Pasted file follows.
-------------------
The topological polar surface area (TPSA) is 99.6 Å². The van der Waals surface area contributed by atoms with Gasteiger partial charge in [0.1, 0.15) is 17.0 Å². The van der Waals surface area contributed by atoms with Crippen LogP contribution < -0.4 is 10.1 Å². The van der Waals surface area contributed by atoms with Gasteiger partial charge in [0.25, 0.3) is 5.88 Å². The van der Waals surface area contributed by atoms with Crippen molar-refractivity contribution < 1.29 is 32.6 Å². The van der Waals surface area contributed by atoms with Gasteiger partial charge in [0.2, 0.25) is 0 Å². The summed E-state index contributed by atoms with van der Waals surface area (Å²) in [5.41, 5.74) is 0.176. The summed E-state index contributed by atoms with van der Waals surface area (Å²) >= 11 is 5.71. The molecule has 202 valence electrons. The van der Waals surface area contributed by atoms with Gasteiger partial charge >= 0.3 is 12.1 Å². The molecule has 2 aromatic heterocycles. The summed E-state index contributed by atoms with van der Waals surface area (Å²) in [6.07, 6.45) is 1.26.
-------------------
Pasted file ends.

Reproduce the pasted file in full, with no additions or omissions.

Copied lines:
The topological polar surface area (TPSA) is 99.6 Å². The van der Waals surface area contributed by atoms with Gasteiger partial charge in [0.1, 0.15) is 17.0 Å². The van der Waals surface area contributed by atoms with Crippen LogP contribution < -0.4 is 10.1 Å². The van der Waals surface area contributed by atoms with Gasteiger partial charge in [0.25, 0.3) is 5.88 Å². The van der Waals surface area contributed by atoms with Crippen molar-refractivity contribution < 1.29 is 32.6 Å². The van der Waals surface area contributed by atoms with Gasteiger partial charge in [0.2, 0.25) is 0 Å². The summed E-state index contributed by atoms with van der Waals surface area (Å²) in [5.41, 5.74) is 0.176. The summed E-state index contributed by atoms with van der Waals surface area (Å²) >= 11 is 5.71. The molecule has 202 valence electrons. The van der Waals surface area contributed by atoms with Gasteiger partial charge >= 0.3 is 12.1 Å². The molecule has 2 aromatic heterocycles. The summed E-state index contributed by atoms with van der Waals surface area (Å²) in [6.07, 6.45) is 1.26.